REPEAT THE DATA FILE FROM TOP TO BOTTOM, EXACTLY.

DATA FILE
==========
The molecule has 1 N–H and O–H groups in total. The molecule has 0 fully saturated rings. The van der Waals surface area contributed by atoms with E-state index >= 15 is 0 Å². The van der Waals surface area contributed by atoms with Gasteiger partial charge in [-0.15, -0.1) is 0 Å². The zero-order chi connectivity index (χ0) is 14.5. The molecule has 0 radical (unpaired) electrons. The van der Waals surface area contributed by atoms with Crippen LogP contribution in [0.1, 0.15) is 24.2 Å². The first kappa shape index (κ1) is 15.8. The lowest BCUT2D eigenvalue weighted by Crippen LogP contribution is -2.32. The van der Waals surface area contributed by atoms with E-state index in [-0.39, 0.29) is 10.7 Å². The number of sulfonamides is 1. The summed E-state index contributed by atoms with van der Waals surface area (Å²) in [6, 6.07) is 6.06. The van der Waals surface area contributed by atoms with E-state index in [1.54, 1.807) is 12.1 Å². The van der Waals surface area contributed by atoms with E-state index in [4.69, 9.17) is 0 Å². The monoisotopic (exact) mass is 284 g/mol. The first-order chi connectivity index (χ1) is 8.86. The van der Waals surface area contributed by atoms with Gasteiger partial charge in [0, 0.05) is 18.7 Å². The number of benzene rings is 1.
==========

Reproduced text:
The molecule has 1 N–H and O–H groups in total. The molecule has 0 fully saturated rings. The van der Waals surface area contributed by atoms with E-state index >= 15 is 0 Å². The van der Waals surface area contributed by atoms with Gasteiger partial charge in [-0.15, -0.1) is 0 Å². The zero-order chi connectivity index (χ0) is 14.5. The molecule has 0 radical (unpaired) electrons. The van der Waals surface area contributed by atoms with Crippen LogP contribution in [0.1, 0.15) is 24.2 Å². The first kappa shape index (κ1) is 15.8. The lowest BCUT2D eigenvalue weighted by Crippen LogP contribution is -2.32. The van der Waals surface area contributed by atoms with E-state index in [-0.39, 0.29) is 10.7 Å². The number of sulfonamides is 1. The summed E-state index contributed by atoms with van der Waals surface area (Å²) in [6, 6.07) is 6.06. The van der Waals surface area contributed by atoms with E-state index in [1.54, 1.807) is 12.1 Å². The van der Waals surface area contributed by atoms with E-state index in [4.69, 9.17) is 0 Å². The monoisotopic (exact) mass is 284 g/mol. The first-order chi connectivity index (χ1) is 8.86. The van der Waals surface area contributed by atoms with Gasteiger partial charge in [0, 0.05) is 18.7 Å². The number of benzene rings is 1.